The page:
If Jennifer Herrema did not exist, it would be necessary to invent her. The world just needs a badass arty hesher who's part studio rat, part Calvin Klein model, and who rambles about her music in a mumbling drawl, through baseball analogies and apocryphal Van Halen songs. As Royal Trux, Herrema and hubby Neil Haggerty were underground rock's drugged-out power couple; since 2004 -- and the implosion of the matrimonial band -- her raspy wail and Jaggeresque sneer have since been employed in RTX. The band's second album, Western Xterminator, sometimes sounds like The Stooges covering Mötley Crüe (and vice versa) on songs like "Balls to Pass" and "Dude Love."
In 2000, you said that rock 'n' roll has a future -- that "There will be a moment in time where it will be like when I was 9 years old, when the people ran everything." Did it happen?
I believe that there's always a future for rock 'n' roll. ... I was talking to the bartender last night about bands playing live, and he was saying, "Yeah, I really feel like it's kinda becoming obsolete." And I was like, "No, it's bands [that emulate their own recordings] that will just 'X' themselves out." Because they are unnecessary -- I'm not saying as humans, but their performances are unnecessary ... Rock 'n' roll, I think, is something that is amorphous. It's not manipulative. Like, when I watch a band that plays their shit exactly as a recording ... that's an art, and I respect the hell out of it, it's amazing, and I think it's really cool that that people can do that. But I don't care who it is -- it's not rock 'n' roll.
I didn't expect Western Xterminator to be so cock-rock.
At the end of the day, that is what I grew up with. I grew up with punk rock, and big-time radio -- just jammin' the rock stations. I won a pinball machine off of WAVA, which is a big rock station, when I was 15. I was calling in for monster-truck tickets. And I won this old, super-cool pinball machine. I immediately broke it, because it was actual glass, like, old school. I used to listen to the radio a lot.
But then on the flip side, I didn't buy those records -- OK, I bought some of them. The records I bought were things I couldn't hear on the radio and most likely couldn't see live.
Would you have rather won the monster-truck tickets?
Oh, I got the tickets! That was huge, when you're like 15. And them saying your name all over the radio. That was the coolest thing.
Are people gonna hear this record on the radio?
Probably not. ... You know [how] a song will be on the radio so many times that it becomes part of your life? Like you inadvertently remember, "Oh yeah, that was ... that song reminds me of that time," or whatever. I don't think it will be like that. It's on Drag City Records, know what I mean?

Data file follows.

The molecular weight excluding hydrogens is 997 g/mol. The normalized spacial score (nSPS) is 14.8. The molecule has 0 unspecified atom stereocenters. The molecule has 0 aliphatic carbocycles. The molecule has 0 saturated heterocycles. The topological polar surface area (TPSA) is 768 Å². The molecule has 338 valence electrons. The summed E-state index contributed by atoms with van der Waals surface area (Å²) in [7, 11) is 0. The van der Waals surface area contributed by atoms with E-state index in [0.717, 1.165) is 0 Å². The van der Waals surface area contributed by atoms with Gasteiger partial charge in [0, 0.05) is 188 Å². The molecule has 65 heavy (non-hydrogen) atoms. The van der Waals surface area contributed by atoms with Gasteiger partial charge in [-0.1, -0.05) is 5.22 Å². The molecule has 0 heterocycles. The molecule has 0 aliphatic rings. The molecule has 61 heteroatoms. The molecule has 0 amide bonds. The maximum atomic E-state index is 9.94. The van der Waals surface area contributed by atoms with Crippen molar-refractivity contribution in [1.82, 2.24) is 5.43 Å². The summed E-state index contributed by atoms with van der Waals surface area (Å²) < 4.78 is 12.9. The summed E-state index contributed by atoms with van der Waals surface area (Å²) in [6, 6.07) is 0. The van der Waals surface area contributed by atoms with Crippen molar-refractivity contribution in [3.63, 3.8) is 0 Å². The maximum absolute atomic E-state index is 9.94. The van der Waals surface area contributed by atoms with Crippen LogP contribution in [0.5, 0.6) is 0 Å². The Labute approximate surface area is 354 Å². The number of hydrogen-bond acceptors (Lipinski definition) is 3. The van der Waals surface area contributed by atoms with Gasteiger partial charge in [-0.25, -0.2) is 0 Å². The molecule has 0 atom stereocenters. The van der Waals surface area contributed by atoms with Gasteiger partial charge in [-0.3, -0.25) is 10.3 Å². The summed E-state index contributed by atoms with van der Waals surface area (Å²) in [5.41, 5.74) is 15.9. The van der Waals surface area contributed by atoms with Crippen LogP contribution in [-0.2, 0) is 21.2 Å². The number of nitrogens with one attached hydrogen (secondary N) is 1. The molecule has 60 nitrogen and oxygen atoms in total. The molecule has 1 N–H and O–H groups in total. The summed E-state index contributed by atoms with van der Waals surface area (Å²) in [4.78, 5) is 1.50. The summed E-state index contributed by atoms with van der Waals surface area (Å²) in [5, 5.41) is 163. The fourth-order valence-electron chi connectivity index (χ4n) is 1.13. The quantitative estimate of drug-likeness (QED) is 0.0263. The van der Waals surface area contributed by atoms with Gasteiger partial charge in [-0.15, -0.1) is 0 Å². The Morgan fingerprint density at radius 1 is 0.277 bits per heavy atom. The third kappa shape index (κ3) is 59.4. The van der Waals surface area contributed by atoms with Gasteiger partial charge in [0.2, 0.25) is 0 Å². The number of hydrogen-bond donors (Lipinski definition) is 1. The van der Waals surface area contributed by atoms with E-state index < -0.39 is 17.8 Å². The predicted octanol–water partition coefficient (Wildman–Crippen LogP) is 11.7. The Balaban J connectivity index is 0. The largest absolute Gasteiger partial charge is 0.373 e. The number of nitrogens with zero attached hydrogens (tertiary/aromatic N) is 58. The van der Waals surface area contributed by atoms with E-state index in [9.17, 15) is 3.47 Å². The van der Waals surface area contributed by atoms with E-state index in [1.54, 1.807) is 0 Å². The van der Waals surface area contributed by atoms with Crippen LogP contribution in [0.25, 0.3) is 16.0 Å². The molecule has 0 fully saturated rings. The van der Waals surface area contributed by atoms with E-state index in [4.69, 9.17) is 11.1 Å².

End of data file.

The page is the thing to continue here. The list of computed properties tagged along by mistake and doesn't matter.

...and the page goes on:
Does that have to do with your vocals being nearly indecipherable?
In no way is that willful or intentional. Part of the vocal sound is, I always double- or triple-track my vocals. [...] I listen to it, and the words are clear as day -- every word is clear as day.
What's up with the pied piper, exterminator theme?
It was like synchronicity, basically. I decided I wanted to title the album Western Xterminator -- we were driving down the road and I saw this big billboard for an exterminating company. It's so simple ... and I was like, "if I put that 'X' in there like that, I got my 'R' and my 'T' and my 'X' in it," but I just liked the way it sounded [...] And I wanted to have a lot of different types of people or genres of music represented somehow in the artwork. [...] I kinda wanted it to have a sense of appeal to all sorts of different types of people. If that's what I wanted, then in fact, I am the pied piper [...] It wasn't psycho-conceptual from the start, just weird synchronicity.
I thought that, since Royal Trux gets credited as an influence or inspiration for tons of bands, you were saying, "follow along, kids."
That goes back into the synchronicity thing. Subconsciously, yeah, I'm aware of those sort of things, so maybe it entered. You know, like the subconscious guides. Yeah. Head of the pack, against the grain, you know, you just gotta go -- I have to lead. Like I have to lead the band: They're super-duper killer, but somebody's gotta just call it.
RTX with Totimoshi and The Dirty Faces. 10 p.m. Sat., May 12. 31st Street Pub, 3101 Penn Ave., Strip District. $10. 412-391-8334 or www.31stpub.com